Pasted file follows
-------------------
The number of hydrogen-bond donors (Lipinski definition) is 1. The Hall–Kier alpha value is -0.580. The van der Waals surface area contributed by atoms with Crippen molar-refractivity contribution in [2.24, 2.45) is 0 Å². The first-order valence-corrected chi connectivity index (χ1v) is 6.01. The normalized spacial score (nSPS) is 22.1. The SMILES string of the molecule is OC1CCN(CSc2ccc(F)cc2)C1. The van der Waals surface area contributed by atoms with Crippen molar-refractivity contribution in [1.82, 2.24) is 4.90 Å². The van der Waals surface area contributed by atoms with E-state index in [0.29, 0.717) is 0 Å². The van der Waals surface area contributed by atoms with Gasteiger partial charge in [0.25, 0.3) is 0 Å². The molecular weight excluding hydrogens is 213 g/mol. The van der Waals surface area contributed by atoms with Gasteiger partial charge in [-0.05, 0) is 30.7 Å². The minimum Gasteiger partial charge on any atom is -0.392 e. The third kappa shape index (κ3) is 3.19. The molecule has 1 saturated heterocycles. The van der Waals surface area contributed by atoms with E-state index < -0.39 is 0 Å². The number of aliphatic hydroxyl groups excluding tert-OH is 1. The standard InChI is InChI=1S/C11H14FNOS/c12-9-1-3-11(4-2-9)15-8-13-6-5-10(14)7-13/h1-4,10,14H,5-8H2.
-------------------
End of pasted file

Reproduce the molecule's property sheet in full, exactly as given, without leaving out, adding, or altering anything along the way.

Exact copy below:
The number of hydrogen-bond donors (Lipinski definition) is 1. The Hall–Kier alpha value is -0.580. The van der Waals surface area contributed by atoms with Crippen molar-refractivity contribution in [2.24, 2.45) is 0 Å². The first-order valence-corrected chi connectivity index (χ1v) is 6.01. The normalized spacial score (nSPS) is 22.1. The SMILES string of the molecule is OC1CCN(CSc2ccc(F)cc2)C1. The van der Waals surface area contributed by atoms with Crippen molar-refractivity contribution in [1.82, 2.24) is 4.90 Å². The van der Waals surface area contributed by atoms with E-state index in [0.29, 0.717) is 0 Å². The van der Waals surface area contributed by atoms with Gasteiger partial charge in [0.25, 0.3) is 0 Å². The molecular weight excluding hydrogens is 213 g/mol. The van der Waals surface area contributed by atoms with Gasteiger partial charge in [-0.05, 0) is 30.7 Å². The minimum Gasteiger partial charge on any atom is -0.392 e. The third kappa shape index (κ3) is 3.19. The molecule has 1 saturated heterocycles. The van der Waals surface area contributed by atoms with E-state index < -0.39 is 0 Å². The number of aliphatic hydroxyl groups excluding tert-OH is 1. The standard InChI is InChI=1S/C11H14FNOS/c12-9-1-3-11(4-2-9)15-8-13-6-5-10(14)7-13/h1-4,10,14H,5-8H2.